Daniel Y. Chu1, Garret P. Greeneway2, Cody J. Falls3, Paul S. Page2, Azam S. Ahmed2
  1. Department of Neurology, University of Wisconsin School of Medicine and Public Health, Madison, Wisconsin, United States.
  2. Department of Neurological Surgery, University of Wisconsin School of Medicine and Public Health, Madison, Wisconsin, United States.
  3. Department of Orthopedic Surgery, Baylor University Medical Center, Houston, Texas, United States.

Correspondence Address:
Daniel Y. Chu, Department of Neurology, University of Wisconsin School of Medicine and Public Health, Madison, Wisconsin, United States.


Copyright: © 2022 Surgical Neurology International This is an open-access article distributed under the terms of the Creative Commons Attribution-Non Commercial-Share Alike 4.0 License, which allows others to remix, transform, and build upon the work non-commercially, as long as the author is credited and the new creations are licensed under the identical terms.

How to cite this article: Daniel Y. Chu1, Garret P. Greeneway2, Cody J. Falls3, Paul S. Page2, Azam S. Ahmed2. Delayed spinal epidural hematoma following T1 chance fracture: An illustrative case and review of the literature. 23-Dec-2022;13:593

How to cite this URL: Daniel Y. Chu1, Garret P. Greeneway2, Cody J. Falls3, Paul S. Page2, Azam S. Ahmed2. Delayed spinal epidural hematoma following T1 chance fracture: An illustrative case and review of the literature. 23-Dec-2022;13:593. Available from:

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Background: A Chance fracture is a traumatic fracture of the thoracic or lumbar spine that occurs secondary to a flexion-distraction injury. Although patients with chance fractures rarely present with neurologic deficits, a subset may become symptomatic from spinal epidural hematomas (SEH) warranting emergent decompressive surgery.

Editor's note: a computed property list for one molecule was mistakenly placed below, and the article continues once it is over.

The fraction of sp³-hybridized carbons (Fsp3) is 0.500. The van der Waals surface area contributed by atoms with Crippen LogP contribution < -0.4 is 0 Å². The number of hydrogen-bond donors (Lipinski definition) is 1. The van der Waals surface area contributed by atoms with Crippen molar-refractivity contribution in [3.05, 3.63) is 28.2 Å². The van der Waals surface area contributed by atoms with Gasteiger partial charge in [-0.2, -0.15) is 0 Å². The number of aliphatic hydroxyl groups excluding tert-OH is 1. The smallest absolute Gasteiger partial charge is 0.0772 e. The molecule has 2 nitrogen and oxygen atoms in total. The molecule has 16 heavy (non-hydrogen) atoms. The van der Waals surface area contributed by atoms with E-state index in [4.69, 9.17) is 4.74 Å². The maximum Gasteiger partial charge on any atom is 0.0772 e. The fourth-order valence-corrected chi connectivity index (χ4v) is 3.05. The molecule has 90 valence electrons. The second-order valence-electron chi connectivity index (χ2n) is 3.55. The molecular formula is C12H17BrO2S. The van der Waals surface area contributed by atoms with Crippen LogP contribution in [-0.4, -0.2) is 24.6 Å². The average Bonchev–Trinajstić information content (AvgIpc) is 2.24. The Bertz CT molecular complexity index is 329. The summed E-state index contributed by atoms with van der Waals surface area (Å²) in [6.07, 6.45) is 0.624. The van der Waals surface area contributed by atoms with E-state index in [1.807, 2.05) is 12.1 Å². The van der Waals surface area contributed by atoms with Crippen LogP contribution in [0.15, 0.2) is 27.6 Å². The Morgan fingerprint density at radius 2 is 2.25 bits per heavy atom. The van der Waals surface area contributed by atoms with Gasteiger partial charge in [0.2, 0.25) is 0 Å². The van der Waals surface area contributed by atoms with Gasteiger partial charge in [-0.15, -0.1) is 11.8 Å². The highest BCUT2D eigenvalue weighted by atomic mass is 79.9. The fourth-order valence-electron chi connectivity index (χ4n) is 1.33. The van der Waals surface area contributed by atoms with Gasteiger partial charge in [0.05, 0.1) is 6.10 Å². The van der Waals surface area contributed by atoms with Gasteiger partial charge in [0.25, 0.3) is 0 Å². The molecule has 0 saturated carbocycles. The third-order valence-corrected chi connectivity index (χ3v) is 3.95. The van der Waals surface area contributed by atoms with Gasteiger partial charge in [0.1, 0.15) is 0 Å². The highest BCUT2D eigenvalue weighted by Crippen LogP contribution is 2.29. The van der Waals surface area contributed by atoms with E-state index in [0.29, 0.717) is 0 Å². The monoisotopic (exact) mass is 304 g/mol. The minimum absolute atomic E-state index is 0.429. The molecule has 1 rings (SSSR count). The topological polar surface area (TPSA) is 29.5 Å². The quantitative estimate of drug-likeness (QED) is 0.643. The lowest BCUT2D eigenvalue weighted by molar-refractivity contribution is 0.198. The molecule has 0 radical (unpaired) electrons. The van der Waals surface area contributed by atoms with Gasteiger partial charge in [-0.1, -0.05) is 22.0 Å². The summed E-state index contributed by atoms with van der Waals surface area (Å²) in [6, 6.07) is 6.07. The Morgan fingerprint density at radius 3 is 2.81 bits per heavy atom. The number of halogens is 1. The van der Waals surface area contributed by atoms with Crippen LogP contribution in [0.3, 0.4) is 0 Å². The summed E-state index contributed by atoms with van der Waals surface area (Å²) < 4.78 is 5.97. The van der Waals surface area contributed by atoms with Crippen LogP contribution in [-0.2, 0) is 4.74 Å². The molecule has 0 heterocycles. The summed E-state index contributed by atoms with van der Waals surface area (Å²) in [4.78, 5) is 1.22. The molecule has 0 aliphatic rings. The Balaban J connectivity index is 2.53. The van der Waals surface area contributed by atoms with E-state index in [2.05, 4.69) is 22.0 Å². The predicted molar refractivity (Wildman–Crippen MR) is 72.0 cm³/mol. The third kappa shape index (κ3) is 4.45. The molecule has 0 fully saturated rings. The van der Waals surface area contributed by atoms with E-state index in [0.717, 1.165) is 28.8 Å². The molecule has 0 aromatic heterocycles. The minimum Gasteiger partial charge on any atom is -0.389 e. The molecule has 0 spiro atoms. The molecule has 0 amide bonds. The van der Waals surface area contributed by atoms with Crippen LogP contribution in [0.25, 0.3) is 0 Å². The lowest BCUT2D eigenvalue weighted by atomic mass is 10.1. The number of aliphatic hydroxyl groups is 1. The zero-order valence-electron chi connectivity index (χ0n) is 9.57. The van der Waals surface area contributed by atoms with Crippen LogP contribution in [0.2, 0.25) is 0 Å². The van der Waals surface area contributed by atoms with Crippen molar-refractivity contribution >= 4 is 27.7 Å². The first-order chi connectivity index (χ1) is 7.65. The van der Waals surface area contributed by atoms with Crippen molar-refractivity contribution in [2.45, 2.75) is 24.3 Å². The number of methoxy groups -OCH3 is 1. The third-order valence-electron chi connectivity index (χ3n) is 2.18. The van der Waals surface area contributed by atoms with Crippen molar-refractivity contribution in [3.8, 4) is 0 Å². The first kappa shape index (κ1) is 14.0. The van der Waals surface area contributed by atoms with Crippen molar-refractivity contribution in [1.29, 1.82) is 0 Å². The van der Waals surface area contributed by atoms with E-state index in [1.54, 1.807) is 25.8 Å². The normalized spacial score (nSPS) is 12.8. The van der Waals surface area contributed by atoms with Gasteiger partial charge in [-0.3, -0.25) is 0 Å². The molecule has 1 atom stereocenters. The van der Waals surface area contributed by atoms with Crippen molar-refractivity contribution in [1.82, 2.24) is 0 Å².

Case Description: An 87-year-old female on anticoagulation presented with a T1 Chance fracture after a fall. She was originally neurologically intact, but became paraplegic over the next 10 h. When the cervical/thoracic magnetic resonance revealed a SEH markedly compressing the cord between the C7-T1 levels, she underwent an emergent decompression; she also had a C5-T4 instrumented fusion. Postoperatively, she regained lower limb function, but expired on postoperative day 5 due to respiratory complications likely attributed to the prolonged surgery for the spinal instrumentation.

Conclusion: Delayed SEH rarely occur following spinal Chance fractures. Here, an 87-year-old female on anticoagulation developed the 10-h delayed onset of a SEH with paraplegia attributed to a T1 Chance fracture at the C7-T1 level. Although she regained neurological function following the emergent decompression, she expired 5 days later likely due to the extended operative time/blood loss from the C5-T4 fusion that could have been avoided.

Keywords: Anticoagulation, Chance fracture, Epidural hematoma, Spine fracture, Thoracic spine


A Chance fracture is a traumatic horizontal fracture of the spine that occurs secondary to a flexion/distraction injury.[ 3 ] These fractures typically extend through the vertebral bodies, pedicles, and spinous processes, with occurring at the thoracolumbar junction.[ 1 ] Patients with Chance fractures may develop spinal epidural hematomas (SEH) between 0.5% and 1.7% of the time.[ 1 , 2 ] When these patients acutely develop paraparesis/paraplegia, magnetic resonance (MR) studies should be emergently performed. Operative intervention should follow where indicated (i.e., decompression with/without fusion). Here, we report an 87-year-old female on therapeutic anticoagulation who, following a C7-T1 Chance fracture attributed to a fall, developed the 10-hour delayed onset of a SEH resulting in paraplegia that warranted emergent decompression/fusion.